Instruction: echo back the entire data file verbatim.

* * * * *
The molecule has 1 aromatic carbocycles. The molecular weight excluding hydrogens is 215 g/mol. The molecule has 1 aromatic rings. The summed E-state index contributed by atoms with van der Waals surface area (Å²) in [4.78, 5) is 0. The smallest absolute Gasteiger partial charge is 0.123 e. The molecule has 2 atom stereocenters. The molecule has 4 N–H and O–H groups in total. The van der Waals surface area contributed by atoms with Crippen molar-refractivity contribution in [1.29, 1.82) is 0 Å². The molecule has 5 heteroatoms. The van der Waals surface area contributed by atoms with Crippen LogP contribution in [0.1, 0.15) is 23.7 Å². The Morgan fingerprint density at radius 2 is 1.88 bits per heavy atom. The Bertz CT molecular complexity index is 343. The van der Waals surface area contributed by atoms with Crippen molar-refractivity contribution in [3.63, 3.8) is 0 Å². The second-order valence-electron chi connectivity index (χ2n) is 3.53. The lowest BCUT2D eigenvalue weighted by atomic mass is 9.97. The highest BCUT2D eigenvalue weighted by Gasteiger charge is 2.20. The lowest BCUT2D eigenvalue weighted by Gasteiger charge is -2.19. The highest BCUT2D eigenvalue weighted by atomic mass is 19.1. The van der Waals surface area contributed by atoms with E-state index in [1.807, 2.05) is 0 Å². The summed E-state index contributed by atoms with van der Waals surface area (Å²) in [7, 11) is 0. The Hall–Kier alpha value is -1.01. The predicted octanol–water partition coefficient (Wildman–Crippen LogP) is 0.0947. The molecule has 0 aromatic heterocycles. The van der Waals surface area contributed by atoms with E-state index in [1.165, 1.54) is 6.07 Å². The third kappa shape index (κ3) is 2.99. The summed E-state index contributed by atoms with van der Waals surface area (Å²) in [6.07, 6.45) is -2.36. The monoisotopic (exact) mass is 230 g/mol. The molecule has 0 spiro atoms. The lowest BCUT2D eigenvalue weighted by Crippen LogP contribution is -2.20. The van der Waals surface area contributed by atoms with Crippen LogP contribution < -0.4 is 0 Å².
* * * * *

The molecule has 1 aromatic carbocycles. The molecular weight excluding hydrogens is 215 g/mol. The molecule has 1 aromatic rings. The summed E-state index contributed by atoms with van der Waals surface area (Å²) in [4.78, 5) is 0. The smallest absolute Gasteiger partial charge is 0.123 e. The molecule has 2 atom stereocenters. The molecule has 4 N–H and O–H groups in total. The van der Waals surface area contributed by atoms with Crippen molar-refractivity contribution in [1.29, 1.82) is 0 Å². The molecule has 5 heteroatoms. The van der Waals surface area contributed by atoms with Crippen LogP contribution in [0.1, 0.15) is 23.7 Å². The Morgan fingerprint density at radius 2 is 1.88 bits per heavy atom. The Bertz CT molecular complexity index is 343. The van der Waals surface area contributed by atoms with Crippen molar-refractivity contribution in [3.63, 3.8) is 0 Å². The second-order valence-electron chi connectivity index (χ2n) is 3.53. The lowest BCUT2D eigenvalue weighted by atomic mass is 9.97. The highest BCUT2D eigenvalue weighted by Gasteiger charge is 2.20. The lowest BCUT2D eigenvalue weighted by Gasteiger charge is -2.19. The highest BCUT2D eigenvalue weighted by atomic mass is 19.1. The van der Waals surface area contributed by atoms with E-state index in [1.807, 2.05) is 0 Å². The summed E-state index contributed by atoms with van der Waals surface area (Å²) in [7, 11) is 0. The Hall–Kier alpha value is -1.01. The predicted octanol–water partition coefficient (Wildman–Crippen LogP) is 0.0947. The molecule has 0 aromatic heterocycles. The van der Waals surface area contributed by atoms with E-state index in [1.165, 1.54) is 6.07 Å². The third kappa shape index (κ3) is 2.99. The summed E-state index contributed by atoms with van der Waals surface area (Å²) in [6.07, 6.45) is -2.36. The monoisotopic (exact) mass is 230 g/mol. The molecule has 0 spiro atoms. The lowest BCUT2D eigenvalue weighted by Crippen LogP contribution is -2.20. The van der Waals surface area contributed by atoms with Crippen LogP contribution < -0.4 is 0 Å².